Informal settlements must be approached proactively: PM

Prime Minister Voreqe Bainimarama visits a Kenya Housing project in Niagara. Picture: Supplied

WE need to give our informal settlers a sense ownership over their communities, Prime Minister Voreqe Bainimarama told those present at the Participatory Slum Upgrading Program High-Level Networking Luncheon in Nairobi, Kenya this week.

Mr Bainimarama said no matter what label they were given, the world’s informal settlements must be approached proactively, and through a lens of human dignity, to make meaningful progress.

“Ownership grants confidence. Confidence fuels investment, and investment builds resilience,” he said.

“We’ve built on this foundation of confidence by enabling our informal settlers with the security, tools and incentives that they need to invest in their homes and communities. To permanently put an end to temporary lifestyles, these settlers need to be active participants in the upgrading of their lives, their homes and their communities.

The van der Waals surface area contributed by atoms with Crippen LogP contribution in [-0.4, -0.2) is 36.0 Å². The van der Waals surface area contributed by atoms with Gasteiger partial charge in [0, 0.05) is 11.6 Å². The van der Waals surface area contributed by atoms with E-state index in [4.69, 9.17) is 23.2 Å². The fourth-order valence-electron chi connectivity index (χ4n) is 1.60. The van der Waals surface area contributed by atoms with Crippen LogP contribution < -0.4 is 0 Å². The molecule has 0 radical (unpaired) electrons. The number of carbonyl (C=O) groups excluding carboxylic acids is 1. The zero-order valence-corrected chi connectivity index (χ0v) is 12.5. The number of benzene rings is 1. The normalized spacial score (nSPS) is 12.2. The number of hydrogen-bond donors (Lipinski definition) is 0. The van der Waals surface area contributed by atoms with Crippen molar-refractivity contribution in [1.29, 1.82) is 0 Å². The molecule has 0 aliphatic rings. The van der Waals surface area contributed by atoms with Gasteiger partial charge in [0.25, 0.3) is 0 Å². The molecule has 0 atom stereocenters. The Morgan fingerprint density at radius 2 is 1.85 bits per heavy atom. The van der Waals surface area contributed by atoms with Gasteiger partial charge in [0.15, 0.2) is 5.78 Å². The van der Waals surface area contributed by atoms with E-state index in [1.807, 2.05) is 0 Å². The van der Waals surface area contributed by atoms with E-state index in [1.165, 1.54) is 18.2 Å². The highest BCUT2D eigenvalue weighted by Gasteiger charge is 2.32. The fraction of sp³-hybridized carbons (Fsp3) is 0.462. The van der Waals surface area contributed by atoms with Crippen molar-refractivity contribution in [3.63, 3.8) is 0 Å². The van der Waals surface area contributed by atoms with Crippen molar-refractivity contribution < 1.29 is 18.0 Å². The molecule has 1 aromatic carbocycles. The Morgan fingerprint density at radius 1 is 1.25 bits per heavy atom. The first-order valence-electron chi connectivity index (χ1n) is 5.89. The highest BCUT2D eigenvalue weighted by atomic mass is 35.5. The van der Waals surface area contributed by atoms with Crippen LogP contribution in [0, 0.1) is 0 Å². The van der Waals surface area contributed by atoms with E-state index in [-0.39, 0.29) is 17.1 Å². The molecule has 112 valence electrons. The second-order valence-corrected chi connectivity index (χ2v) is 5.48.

“We must think creatively, and never forget the same rights that are afforded to all of our citizens, and the same economic potential that lies within them.

“We recognise that we share the same goals as these informal settlers –– to mainstream them into our economy, allowing them to become bigger parts of our national life and bigger players in our national development.” The brunt of extreme weather events which have been amplified and accelerated by a changing climate, he said, were undoubtedly felt hardest by the informal settlers who, because of both a lack of resources and no real ownership, invested very little in the structural integrity of their homes.

“This temporary mindset –– and the construction that accompanies it –– leaves them particularly vulnerable to high winds, mudslides and flash flooding, as we witnessed in Fiji when Winston ravaged our shores.

“That was made clear in the wake of Winston, with widespread devastation extending to our informal settlements; flimsy homes were flattened and sheet metal siding and roofs cut through the air at hundreds of kilometres per hour, becoming a major source of damage, injury, and loss of life.”

Mr Bainimarama this gave the Fijian Government the perspective on the urgent need to deal with the problem, and the shared interest in creating safer, more regulated, and more sustainable communities that would better serve both the informal settlers and all Fijians.

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